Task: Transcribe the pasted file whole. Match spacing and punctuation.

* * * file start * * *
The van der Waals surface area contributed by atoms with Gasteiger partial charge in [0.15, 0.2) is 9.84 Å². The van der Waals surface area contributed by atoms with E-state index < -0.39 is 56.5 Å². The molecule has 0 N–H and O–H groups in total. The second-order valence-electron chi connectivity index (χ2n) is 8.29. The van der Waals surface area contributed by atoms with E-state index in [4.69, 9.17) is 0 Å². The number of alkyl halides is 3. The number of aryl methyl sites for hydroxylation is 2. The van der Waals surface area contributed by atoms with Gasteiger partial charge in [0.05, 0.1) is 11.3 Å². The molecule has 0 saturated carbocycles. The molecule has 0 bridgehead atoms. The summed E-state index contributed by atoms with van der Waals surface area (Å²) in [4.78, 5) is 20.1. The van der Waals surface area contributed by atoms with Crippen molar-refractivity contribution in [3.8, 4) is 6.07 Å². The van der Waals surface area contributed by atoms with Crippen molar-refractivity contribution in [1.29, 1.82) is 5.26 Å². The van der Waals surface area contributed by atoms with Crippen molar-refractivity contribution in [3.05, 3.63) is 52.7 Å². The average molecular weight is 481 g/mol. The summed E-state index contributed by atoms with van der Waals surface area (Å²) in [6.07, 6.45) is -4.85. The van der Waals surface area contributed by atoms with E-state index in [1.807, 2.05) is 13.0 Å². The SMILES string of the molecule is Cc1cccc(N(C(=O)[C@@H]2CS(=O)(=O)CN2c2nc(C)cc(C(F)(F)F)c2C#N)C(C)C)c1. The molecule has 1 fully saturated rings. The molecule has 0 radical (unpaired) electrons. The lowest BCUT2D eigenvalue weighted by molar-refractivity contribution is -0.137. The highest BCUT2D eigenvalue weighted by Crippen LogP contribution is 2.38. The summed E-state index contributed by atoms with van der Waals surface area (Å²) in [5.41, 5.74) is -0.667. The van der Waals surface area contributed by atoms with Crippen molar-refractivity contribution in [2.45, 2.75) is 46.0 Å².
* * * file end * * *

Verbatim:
The van der Waals surface area contributed by atoms with Gasteiger partial charge in [0.15, 0.2) is 9.84 Å². The van der Waals surface area contributed by atoms with E-state index < -0.39 is 56.5 Å². The molecule has 0 N–H and O–H groups in total. The second-order valence-electron chi connectivity index (χ2n) is 8.29. The van der Waals surface area contributed by atoms with E-state index in [4.69, 9.17) is 0 Å². The number of alkyl halides is 3. The number of aryl methyl sites for hydroxylation is 2. The van der Waals surface area contributed by atoms with Gasteiger partial charge in [0.05, 0.1) is 11.3 Å². The molecule has 0 saturated carbocycles. The molecule has 0 bridgehead atoms. The summed E-state index contributed by atoms with van der Waals surface area (Å²) in [4.78, 5) is 20.1. The van der Waals surface area contributed by atoms with Crippen molar-refractivity contribution in [3.8, 4) is 6.07 Å². The van der Waals surface area contributed by atoms with Crippen molar-refractivity contribution in [1.29, 1.82) is 5.26 Å². The van der Waals surface area contributed by atoms with Crippen molar-refractivity contribution in [3.05, 3.63) is 52.7 Å². The average molecular weight is 481 g/mol. The summed E-state index contributed by atoms with van der Waals surface area (Å²) in [6.07, 6.45) is -4.85. The van der Waals surface area contributed by atoms with E-state index in [1.807, 2.05) is 13.0 Å². The SMILES string of the molecule is Cc1cccc(N(C(=O)[C@@H]2CS(=O)(=O)CN2c2nc(C)cc(C(F)(F)F)c2C#N)C(C)C)c1. The molecule has 1 fully saturated rings. The molecule has 0 radical (unpaired) electrons. The lowest BCUT2D eigenvalue weighted by molar-refractivity contribution is -0.137. The highest BCUT2D eigenvalue weighted by Crippen LogP contribution is 2.38. The summed E-state index contributed by atoms with van der Waals surface area (Å²) in [5.41, 5.74) is -0.667. The van der Waals surface area contributed by atoms with Crippen molar-refractivity contribution in [2.45, 2.75) is 46.0 Å².